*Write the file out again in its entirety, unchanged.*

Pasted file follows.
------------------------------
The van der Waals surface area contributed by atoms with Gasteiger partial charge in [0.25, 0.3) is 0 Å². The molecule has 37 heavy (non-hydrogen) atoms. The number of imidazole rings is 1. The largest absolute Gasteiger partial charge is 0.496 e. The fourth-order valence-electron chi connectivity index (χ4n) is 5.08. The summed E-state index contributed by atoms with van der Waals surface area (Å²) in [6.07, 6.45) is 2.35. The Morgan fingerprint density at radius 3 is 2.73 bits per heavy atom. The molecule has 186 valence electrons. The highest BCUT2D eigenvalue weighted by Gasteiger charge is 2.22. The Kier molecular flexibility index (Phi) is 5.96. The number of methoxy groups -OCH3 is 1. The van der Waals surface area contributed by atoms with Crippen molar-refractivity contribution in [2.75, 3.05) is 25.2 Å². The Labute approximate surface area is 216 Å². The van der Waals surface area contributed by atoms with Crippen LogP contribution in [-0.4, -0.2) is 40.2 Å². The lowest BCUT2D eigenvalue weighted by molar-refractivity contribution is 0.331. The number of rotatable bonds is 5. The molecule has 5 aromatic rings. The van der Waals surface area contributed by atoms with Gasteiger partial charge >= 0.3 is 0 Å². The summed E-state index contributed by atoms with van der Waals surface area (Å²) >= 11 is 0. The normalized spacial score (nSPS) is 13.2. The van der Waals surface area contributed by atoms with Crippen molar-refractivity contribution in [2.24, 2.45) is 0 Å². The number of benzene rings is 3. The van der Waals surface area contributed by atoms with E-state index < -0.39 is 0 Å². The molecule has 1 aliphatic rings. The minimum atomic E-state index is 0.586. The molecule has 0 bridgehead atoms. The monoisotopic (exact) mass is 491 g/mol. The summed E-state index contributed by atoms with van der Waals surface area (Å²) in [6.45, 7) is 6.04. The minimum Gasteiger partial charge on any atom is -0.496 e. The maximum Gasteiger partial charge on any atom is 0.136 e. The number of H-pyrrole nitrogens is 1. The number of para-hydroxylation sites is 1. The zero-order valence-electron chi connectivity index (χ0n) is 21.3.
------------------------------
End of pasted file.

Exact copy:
The van der Waals surface area contributed by atoms with Gasteiger partial charge in [0.25, 0.3) is 0 Å². The molecule has 37 heavy (non-hydrogen) atoms. The number of imidazole rings is 1. The largest absolute Gasteiger partial charge is 0.496 e. The fourth-order valence-electron chi connectivity index (χ4n) is 5.08. The summed E-state index contributed by atoms with van der Waals surface area (Å²) in [6.07, 6.45) is 2.35. The Morgan fingerprint density at radius 3 is 2.73 bits per heavy atom. The molecule has 186 valence electrons. The highest BCUT2D eigenvalue weighted by Gasteiger charge is 2.22. The Kier molecular flexibility index (Phi) is 5.96. The number of methoxy groups -OCH3 is 1. The van der Waals surface area contributed by atoms with Crippen molar-refractivity contribution in [2.75, 3.05) is 25.2 Å². The Labute approximate surface area is 216 Å². The van der Waals surface area contributed by atoms with Crippen LogP contribution in [-0.4, -0.2) is 40.2 Å². The lowest BCUT2D eigenvalue weighted by molar-refractivity contribution is 0.331. The number of rotatable bonds is 5. The molecule has 5 aromatic rings. The van der Waals surface area contributed by atoms with Gasteiger partial charge >= 0.3 is 0 Å². The summed E-state index contributed by atoms with van der Waals surface area (Å²) >= 11 is 0. The normalized spacial score (nSPS) is 13.2. The van der Waals surface area contributed by atoms with Crippen molar-refractivity contribution in [2.24, 2.45) is 0 Å². The number of benzene rings is 3. The van der Waals surface area contributed by atoms with E-state index < -0.39 is 0 Å². The molecule has 1 aliphatic rings. The minimum atomic E-state index is 0.586. The molecule has 0 bridgehead atoms. The monoisotopic (exact) mass is 491 g/mol. The summed E-state index contributed by atoms with van der Waals surface area (Å²) in [6.45, 7) is 6.04. The minimum Gasteiger partial charge on any atom is -0.496 e. The maximum Gasteiger partial charge on any atom is 0.136 e. The number of H-pyrrole nitrogens is 1. The number of para-hydroxylation sites is 1. The zero-order valence-electron chi connectivity index (χ0n) is 21.3.